I'm new to the community, so I thought I'd offer something useful to start. I'm getting married in two weeks and this is the featured "Groom's Cocktail" at our reception. Guys should love bacon almost as much as they love bourbon, so I like to combine the two.

Bacon Bourbon Old Fashioned


  • 1 lbs of standard bacon (not peppered or maple flavored or pre-cooked or turkey crap)
  • 1 bottle of bourbon. I prefer a more flavorful bourbon like Makers 46 or Knob Creek, but I've made it with standard Makers before and it turned out fine. Elijah Craig 12 is what we are using for my wedding. It's excellent for this.
  • 1 bottle of organic maple syrup. Aunt Jemima won't cut it for this cocktail.
  • 1 bottle of bitters. Angostura works fine.
  • An orange.

Bacon Infusion Process:

Step 1: Cook the bacon in a frying pan and save the grease.
Step 2: Once the grease cools down a bit, pour it into a tupperware like container that will fit in your freezer, then add the bourbon to it. Stir well for 30 seconds or so to get a good mix. Note that the bacon never goes into the bourbon, the grease adds the flavor.
Step 3: Eat a lot of bacon.
Step 4: Leave the container out overnight.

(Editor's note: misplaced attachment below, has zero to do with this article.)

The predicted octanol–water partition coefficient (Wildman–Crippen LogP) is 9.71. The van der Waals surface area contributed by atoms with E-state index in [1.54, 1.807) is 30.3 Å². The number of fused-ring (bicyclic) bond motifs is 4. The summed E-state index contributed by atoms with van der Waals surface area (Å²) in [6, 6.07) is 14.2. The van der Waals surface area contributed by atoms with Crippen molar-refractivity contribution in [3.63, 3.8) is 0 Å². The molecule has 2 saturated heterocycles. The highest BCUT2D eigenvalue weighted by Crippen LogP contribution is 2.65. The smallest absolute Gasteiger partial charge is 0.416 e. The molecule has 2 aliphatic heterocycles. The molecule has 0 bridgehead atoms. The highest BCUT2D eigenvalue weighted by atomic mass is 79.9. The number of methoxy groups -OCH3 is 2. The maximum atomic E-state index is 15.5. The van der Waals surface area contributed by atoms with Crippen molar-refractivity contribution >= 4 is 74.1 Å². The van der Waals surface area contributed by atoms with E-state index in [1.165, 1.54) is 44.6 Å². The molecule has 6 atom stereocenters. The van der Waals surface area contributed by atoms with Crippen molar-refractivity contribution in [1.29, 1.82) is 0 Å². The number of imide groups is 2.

Step 5: The next morning, put the container in the freezer and leave it there all day.
Step 6: That evening (24 hours after you started), separate the fat from the bourbon. The grease will have solidified at the top of the container. My trick is to use a sharp knife and cut a hole in the fat layer at opposing corners of the container. I then pour the bourbon out from under it into another container through a mesh strainer. The large piece of hardened grease will stay in the container and the strainer will have captured any large rogue pieces. I then go back through the strainer a couple more times and then use a funnel to pour the bourbon back into its bottle. You'll end up with a little less bourbon than you started with.


  • 2 oz. bacon flavored bourbon
  • 1/4 oz maple syrup
  • 2 dashes of bitters
  • "Expressed" orange peel

Stir with ice cubes, or shake if desired. Separate from that ice and pour in a rocks glass with fresh ice (ideally a big ice chunk instead of cubes.) The final step may be a new one for you, so I'll add an explanation below. "Express" some orange peel into the finished cocktail. This adds some citrus aroma and really balances the drink nicely. I learned about this technique on Gizmodo.

"When you get your drink with a twist, your bartender will generally squeeze the peel over the drink in order to express (read: spray) the oils over your drink and onto the glass. Because 90 percent of flavor is aroma, this gives your drink that crisp, citrusy flavor, without adding to the volume. These oils, however, are flammable. Stick a lighter or a match in between the orange and your glass, and when you squeeze you'll spray a little burst of fire. You still get the citrus flavor, but it's a little sweeter. It's almost like caramelized orange. It's a bit more dynamic and it's a very nice finishing touch on something like an Old Fashioned."

I hope you enjoy this cocktail as much as I do. It is certainly a favorite among my friends.